In late 1941 the first Canadians (already members of RCNVR) volunteered for the unknown after reading and hearing about a 'Volunteers Needed' bulletin found at HMCS Dockyard (near HMCS Stadacona and Wellington Barracks). Al Kirby of Woodstock, Ontario writes the following:

I was finishing my Seaman Torpedo Course in Halifax Dockyard, when I saw a notice asking for volunteers to go to England to train with the Royal Navy for hazardous duties on small craft. I immediately thought Motorized Torpedo Boats. Now that sounded very exciting to a 17 year old, so I reported to the Petty Officer and applied. Yes, I was qualified. I was single and warm. (From The Yardarm, an RCNA newsletter)

My father recalls that same notice in his memoirs:

One day we heard a mess deck buzz or rumour that the navy was looking for volunteers for special duties overseas, with nine days leave thrown in. Many from the Effingham Division, including myself, once again volunteered. The buzz was true and we went home on leave....

Dad also wrote that the Canadians volunteered for “the unknown.” They knew little more than “special duties overseas, hazardous duties on small craft, nine days leave thrown in.”

After the fall of the German Sixth Army at Stalingrad in early
1943, the Russian Army was making more gains westward.

The Allies were making more gains in Italy, northward

The following is a lengthy story that has an unusual (and direct) connection to the Canadians in Combined Operations who are working - at this time - in Italy, shuttling supplies from Messina to Reggio. Within a few months my father and his mates would come in contact with "the sole survivor" W. A. Fisher, seen and mentioned below:

W. A. Fisher is mentioned again in these digital newspaper offerings (in the next collection, October 2 - 6, 1943), as well as in my father's memoirs. He writes the following:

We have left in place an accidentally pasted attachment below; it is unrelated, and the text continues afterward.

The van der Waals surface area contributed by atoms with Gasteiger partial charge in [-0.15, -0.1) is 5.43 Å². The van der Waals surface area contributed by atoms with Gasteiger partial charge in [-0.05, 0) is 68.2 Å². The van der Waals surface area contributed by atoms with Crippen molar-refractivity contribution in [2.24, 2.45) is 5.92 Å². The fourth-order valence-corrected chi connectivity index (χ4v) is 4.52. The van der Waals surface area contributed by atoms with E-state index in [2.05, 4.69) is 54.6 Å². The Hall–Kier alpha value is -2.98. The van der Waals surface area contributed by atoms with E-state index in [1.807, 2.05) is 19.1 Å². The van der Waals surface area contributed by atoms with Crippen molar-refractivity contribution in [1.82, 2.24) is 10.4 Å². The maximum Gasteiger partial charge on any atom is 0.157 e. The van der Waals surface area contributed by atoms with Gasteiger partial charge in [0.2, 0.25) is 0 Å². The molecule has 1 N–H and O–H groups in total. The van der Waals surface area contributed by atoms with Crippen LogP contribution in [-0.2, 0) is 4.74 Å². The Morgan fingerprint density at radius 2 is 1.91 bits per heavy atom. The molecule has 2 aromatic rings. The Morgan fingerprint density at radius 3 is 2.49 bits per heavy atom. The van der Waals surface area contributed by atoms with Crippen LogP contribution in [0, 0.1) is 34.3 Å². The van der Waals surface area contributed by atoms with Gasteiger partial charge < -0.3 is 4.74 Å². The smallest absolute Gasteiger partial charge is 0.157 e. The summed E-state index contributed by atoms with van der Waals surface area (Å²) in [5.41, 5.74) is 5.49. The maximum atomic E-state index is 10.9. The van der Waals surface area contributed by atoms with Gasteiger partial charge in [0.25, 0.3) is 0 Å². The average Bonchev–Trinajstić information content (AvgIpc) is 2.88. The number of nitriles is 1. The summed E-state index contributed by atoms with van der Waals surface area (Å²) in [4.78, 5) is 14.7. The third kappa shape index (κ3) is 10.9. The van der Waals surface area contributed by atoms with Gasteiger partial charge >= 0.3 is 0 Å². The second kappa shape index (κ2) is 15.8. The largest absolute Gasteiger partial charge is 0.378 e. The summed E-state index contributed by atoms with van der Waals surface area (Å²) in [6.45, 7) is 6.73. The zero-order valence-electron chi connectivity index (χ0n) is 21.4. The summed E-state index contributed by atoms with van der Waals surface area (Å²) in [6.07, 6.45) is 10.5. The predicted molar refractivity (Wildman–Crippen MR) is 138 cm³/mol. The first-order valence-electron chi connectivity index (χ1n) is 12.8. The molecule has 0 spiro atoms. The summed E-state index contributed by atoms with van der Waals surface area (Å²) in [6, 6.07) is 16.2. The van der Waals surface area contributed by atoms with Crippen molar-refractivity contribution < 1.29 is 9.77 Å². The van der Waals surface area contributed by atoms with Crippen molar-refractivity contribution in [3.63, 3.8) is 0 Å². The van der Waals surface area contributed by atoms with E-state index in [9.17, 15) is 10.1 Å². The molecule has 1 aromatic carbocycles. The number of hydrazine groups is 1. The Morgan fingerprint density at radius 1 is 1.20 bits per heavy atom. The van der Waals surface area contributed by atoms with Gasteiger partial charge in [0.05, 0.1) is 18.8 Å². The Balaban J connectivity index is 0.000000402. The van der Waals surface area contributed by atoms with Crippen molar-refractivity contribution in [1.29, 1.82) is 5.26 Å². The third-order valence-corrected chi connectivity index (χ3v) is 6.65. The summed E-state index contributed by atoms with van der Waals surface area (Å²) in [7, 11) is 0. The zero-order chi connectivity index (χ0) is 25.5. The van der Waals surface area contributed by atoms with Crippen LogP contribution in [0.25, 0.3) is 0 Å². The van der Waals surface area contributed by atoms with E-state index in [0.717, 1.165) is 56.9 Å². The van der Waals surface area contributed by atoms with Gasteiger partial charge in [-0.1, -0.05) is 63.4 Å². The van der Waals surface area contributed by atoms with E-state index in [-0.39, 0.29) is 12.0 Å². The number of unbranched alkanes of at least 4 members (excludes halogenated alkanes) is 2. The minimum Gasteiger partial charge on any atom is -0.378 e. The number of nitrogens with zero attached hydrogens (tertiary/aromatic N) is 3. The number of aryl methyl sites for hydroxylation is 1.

Wm. Fisher, a stoker (not of Combined Ops but of R.C.N.V.R.), was stationed there. He had, I believe, an unequalled experience. He was on an Atlantic convoy run, on H.M.C.S. St. Croix, and one night in rough seas the St. Croix was sunk and he was the lone survivor. His life jacket had lights on and later he was picked up by the English ship H.M.S. Itchen. (Page 41, "DAD, WELL DONE")

My father's notes about Fisher do not end there. More will be added in connection to the next entry about Fisher's unusual story.

Link to an account of the story at The Naval Museum of Manitoba.

"E N O, ENO, when you're feeling low, ENO"

Lord Louis Mountbatten, formerly the Commander of Combined Operations, is now moving eastward as Supreme Commander of East Asian forces:

Canadian Women were serving on different fronts during WWII as were women in other Allied nations. Invaluable service was provided by WRNS, CWACs and more organizations. Below is a CRAF, I believe, similar perhaps to the British WRAFs. 

Doug Harrison, Canadian in Combined Ops at a Canadian canteen?

Germany's new battle line was drawing away from an earlier battle front near the Volga River and Stalingrad and moving west, toward Germany itself.

More news clippings from The Winnipeg Tribune to follow.

Please link to Articles: Italy, September 24-27, 1943 - Pt 9.

Unattributed Photos GH.